G and I revisited Star Trek Enterprise this month. It is one of the Star Trek television series that is often overlooked. Its initial premise was quite unique in so much that it brought us back to a time before Captain Kirk when humans started venturing into space. Unfortunately, the show seemed to loose its way after a few seasons making the story more about war and galactic prejudice than exploration and adventure. Instead of lasting seven years as predicted the program ended after four years. Both G and I were disappointed because the characters were fantastic and the story at first had so much potential. We wondered if perhaps the writers tried too meet to many expectations and left themselves open to too many social programs? Still after watching every episode we were both left thinking about how it would feel if we finally met Star People? Would we welcome them into our World or be incredibly suspicious and close-minded?
Honestly, we would most probably treat them in the same manner we treat strangers as potential invaders. History shows that we’re constantly looking to conquer. We would definitely assume that other life forms would want to do the same. We even treat the trillion of microorganisms that live within us in the same manner we treat the living creatures around us with raw defensiveness. A good example is how we are aggressive with treatments against infectious bacteria and cancer; willing to kill countless innocent microscopic entities vital to our health for even a slim potential survival. Finally, we teach our kids to stay away from people they don’t know.
It seems difficult for most of us to grasp the concept that life manifests in diversified and unique fractions; and that each fragment is as valuable as the other dangerous or not. Perhaps the fact that our human nature is both cruel / unfriendly, and compassionate / loving shows us the basic nature of all living creatures? Instinctually we know how crucial it is to be both careful and hopeful.
Through looking at our human history and how we’ve treated invaders in the last 8,000 years (at least) – we know for a fact that we wouldn’t be friendly. From a Christian point of view it doesn’t shine a bright light on our divine self; but from a Shamanic perspective it explains how we’ve developed intuition and a hyper-sense of the World around us. By constantly having to look over our shoulders for bigger and more dangerous predators on our trail we managed to mature. Our brain progressed with the help of trauma, loss, challenge, and practice. It may even explain how we came to acquire consciousness. It seems our dual nature made it possible for us to reach beyond the now and here; to whatever lies beyond.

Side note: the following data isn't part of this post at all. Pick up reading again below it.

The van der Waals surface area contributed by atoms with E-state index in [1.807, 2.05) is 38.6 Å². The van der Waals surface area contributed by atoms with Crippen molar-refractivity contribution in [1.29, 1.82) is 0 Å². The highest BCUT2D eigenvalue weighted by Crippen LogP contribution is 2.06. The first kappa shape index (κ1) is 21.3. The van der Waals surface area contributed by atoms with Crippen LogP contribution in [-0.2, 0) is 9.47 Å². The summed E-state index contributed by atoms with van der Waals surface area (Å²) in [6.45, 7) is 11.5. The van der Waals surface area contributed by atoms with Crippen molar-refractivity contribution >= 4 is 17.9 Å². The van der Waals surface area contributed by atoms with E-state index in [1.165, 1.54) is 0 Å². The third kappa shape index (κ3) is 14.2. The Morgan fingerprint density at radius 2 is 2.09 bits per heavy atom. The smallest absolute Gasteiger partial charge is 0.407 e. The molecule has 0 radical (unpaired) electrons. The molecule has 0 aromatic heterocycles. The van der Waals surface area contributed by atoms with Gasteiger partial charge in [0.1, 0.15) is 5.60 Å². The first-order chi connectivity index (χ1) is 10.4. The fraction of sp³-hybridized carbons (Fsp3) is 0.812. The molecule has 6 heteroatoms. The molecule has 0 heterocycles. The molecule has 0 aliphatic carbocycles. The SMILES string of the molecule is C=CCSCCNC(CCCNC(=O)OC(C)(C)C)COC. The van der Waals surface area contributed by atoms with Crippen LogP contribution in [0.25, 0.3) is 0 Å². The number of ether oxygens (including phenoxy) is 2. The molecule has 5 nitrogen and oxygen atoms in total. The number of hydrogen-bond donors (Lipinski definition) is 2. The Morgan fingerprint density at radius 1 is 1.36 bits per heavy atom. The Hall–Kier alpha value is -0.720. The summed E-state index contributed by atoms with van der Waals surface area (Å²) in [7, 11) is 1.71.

After a week in the Hospital because of a kidney infection my doctor asked with genuine curiosity how I manage to always accurately diagnose the bugs, which repeatedly attack my system. I have juvenile diabetes (since youth) and as a young adult lost my bladder to the disease. In the earlier stages of the issue I used daily catheters; which caused countless infections. A urinary stoma eventually solved some of the issue; but it didn’t eliminate the contaminations. It’s been a little over 20 years of living with regular antibiotic (oral and intravenous) treatments. I can’t say I’ve enjoyed the journey; but I’ve certainly learnt a lot from it. Shamanism especially allowed me to uncover that like “me” (so to speak) every part of me including microorganisms have a unique life signature. By being aware of these different fragments and relating to them I’ve come to know them very well. When I’m sick I can now easily call the culprit by name.
The word “spirit” for me as expanded beyond the notion of “entity.” Like plants, humans or animals the microorganisms in our body are “spirited” – in so much that they have personality, path and purpose, as well as their own story. The last two decades have given me countless opportunities to probe these creatures and know more about them. With the help of dreams, synchronicities, and a bit of study I’ve come to recognize these bugs by impression, presence and through exploring how my body relates to them. Our Shamanic ancestors were great at observation. They were able to come up with as much information as we uncover today through scientific study just by “paying attention.”
Of course “paying attention,” which implies mental activity goes beyond thinking…
There is no doubt in my mind that illness can be a great teacher. Carl Jung for example defined illness as the Earth’s way to seek out balance. I can sincerely confirm that illness has taught me how to cultivate healthy ways. It’s not just about eating well and exercising. How we lead our lives is often more important than what we eat for meals. The emotional, mental, and spiritual aspects of our daily living are as crucial as the physical steps we take to survive.
I personally wouldn’t mind connecting to Star People. It seems that in the last 40 years the World has shrank so much that many of us could figuratively hold it in our hands. Recently, I read that miners from Ontario, Canada approached NASA in hope to get permission to be the first to mine the Moon. It seems it’s a project already in the making. It just seems to me that while we worry about whether or not there are aliens out there waiting to invade our World, we are showing that we are no better than what we fear!
We’re drawing a picture of what we are every day. Don’t be surprise if the first thing the Star People do when they arrive is protect themselves against us!